Researchers claim that we spend approximately 90 percent of our time indoors and that indoor air is 2 to 5 times more polluted than outside air. As homes and businesses tighten up to reduce heating and cooling costs, we are reducing the amount of air changes from the required 4 to 6 per hour down to 1 and 2 changes per hour. The result is, we are breathing contaminated air. This is one of the explanations for an increase in allergies, asthma, and bronchitis. So, what can we do?
1. Establish a dusting plan. Use a damp cleaning cloth to capture the dust and rinse it frequently. Do not use a feather duster or dust rag to move the dust. Dust contains many contaminants and allergens such as pollen, mold spores, dander, pet hair, cloth fibers, volcanic ash, residue from forest fires, even meteorite dust and DDT; all floating around as microscopic particles. But, that’s not all. The air we breathe has millions of dust mites and they love dead skin cells. As they devour these delicacies, the dust mites leave microscopic feces that many people and pets are allergic to.
2. Control Moisture: Mold requires moisture to grow. Check under the toilet tank for condensation and mold growth. Use a face mask and rubber gloves to clean areas where mold is suspected. Check under the sink and dishwasher periodically to insure the area is dry and leak free. Check around and in the bath tub/shower for puddles and dampness. Check windows and window sills for leaks and condensation. Without moisture mold will not grow.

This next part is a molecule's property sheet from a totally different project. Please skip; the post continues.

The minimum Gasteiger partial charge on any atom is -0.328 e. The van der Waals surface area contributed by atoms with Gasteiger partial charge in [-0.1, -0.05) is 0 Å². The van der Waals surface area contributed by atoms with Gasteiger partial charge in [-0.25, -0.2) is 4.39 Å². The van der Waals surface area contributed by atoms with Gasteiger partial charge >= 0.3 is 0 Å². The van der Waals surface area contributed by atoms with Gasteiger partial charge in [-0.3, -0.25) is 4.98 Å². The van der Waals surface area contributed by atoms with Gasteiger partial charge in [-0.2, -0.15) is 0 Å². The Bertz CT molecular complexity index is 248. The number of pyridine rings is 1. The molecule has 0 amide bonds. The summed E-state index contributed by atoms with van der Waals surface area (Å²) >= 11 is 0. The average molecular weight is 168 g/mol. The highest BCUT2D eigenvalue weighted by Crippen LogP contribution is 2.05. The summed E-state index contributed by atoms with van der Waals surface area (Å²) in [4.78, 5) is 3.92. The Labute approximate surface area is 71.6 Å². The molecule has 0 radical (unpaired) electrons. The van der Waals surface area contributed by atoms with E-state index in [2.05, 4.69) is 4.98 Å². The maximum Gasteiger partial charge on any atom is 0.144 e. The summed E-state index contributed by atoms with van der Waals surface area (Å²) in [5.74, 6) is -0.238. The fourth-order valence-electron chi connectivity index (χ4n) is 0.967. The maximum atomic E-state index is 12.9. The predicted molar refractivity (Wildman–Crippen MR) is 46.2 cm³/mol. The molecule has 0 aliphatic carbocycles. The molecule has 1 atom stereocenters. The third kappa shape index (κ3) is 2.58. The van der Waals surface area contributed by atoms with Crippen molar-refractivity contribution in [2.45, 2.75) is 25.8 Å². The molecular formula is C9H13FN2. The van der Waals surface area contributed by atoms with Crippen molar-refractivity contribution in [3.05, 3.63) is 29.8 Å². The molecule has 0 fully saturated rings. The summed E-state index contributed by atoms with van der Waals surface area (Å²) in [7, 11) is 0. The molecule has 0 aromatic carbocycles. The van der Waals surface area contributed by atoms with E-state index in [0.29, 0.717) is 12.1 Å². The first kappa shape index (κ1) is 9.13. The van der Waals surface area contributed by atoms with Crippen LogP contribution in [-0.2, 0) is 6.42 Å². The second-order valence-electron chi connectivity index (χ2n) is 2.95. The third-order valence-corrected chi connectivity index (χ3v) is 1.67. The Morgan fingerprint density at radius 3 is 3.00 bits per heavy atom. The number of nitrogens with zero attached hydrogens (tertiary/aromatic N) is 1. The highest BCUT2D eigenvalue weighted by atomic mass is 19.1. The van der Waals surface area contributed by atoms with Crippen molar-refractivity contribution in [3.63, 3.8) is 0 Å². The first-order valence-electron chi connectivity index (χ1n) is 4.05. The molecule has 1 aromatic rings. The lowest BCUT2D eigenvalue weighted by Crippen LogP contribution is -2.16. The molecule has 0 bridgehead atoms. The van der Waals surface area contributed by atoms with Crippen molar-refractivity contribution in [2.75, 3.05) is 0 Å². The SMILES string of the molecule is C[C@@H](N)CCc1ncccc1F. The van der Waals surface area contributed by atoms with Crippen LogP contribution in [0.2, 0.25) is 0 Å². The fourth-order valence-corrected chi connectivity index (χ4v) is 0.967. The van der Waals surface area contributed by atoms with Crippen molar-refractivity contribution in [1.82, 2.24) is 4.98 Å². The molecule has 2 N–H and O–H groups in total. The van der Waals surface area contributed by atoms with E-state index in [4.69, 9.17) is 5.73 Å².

3. Open Windows: On a good day, open windows to create a cross breeze in your house. This helps to increase the air changes per hour. Remember we need 4 to 6 air changes per hour to have healthy air. Use a window fan when possible to increase the air flow.
4. Air Purifiers: Often, we are unable to get 4 to 6 air changes per hour. A quality, hospital grade air purifier with charcoal and zeolite filtration helps to create healthy indoor air. An effective machine costs about $300 and up. But, the filter life is up to 5 years. Tower air purifiers collect large particles and miss the microscopic particles that cause health problems.
5. Carpets and Rugs: If you have allergies the best solution is to remove all carpets from your home. Carpets capture allergens and contaminants. Do not use chemicals to clean your carpets and rugs. The chemical residue left in your carpet causes long-term health effects. Infants and pets are especially affected by harsh chemicals and solvents. The best method is to use allergy free plant based cleaning products. If you use a carpet cleaning company make sure they are not using petrol-chemicals or harsh solvents. It’s best to “go green”.
6. Keep your gutters free of debris: A toxic form of mold can form in gutters and eaves if they are not cleaned on a regular basis. It’s a simple solution to a hazardous problem. Also, check around your property for old piles of leaves or rotting wood. This is a great environment for mold to grow.
7. Free Indoor Air Quality Checks: Some companies provide a free indoor air quality check especially where seniors, infants and pets live. A simple moisture check and a visual survey for mold growth takes less than 15 minutes. Breathing clean air is as important as drinking clean water.
Richard Mullen, Indoor Air Quality Specialist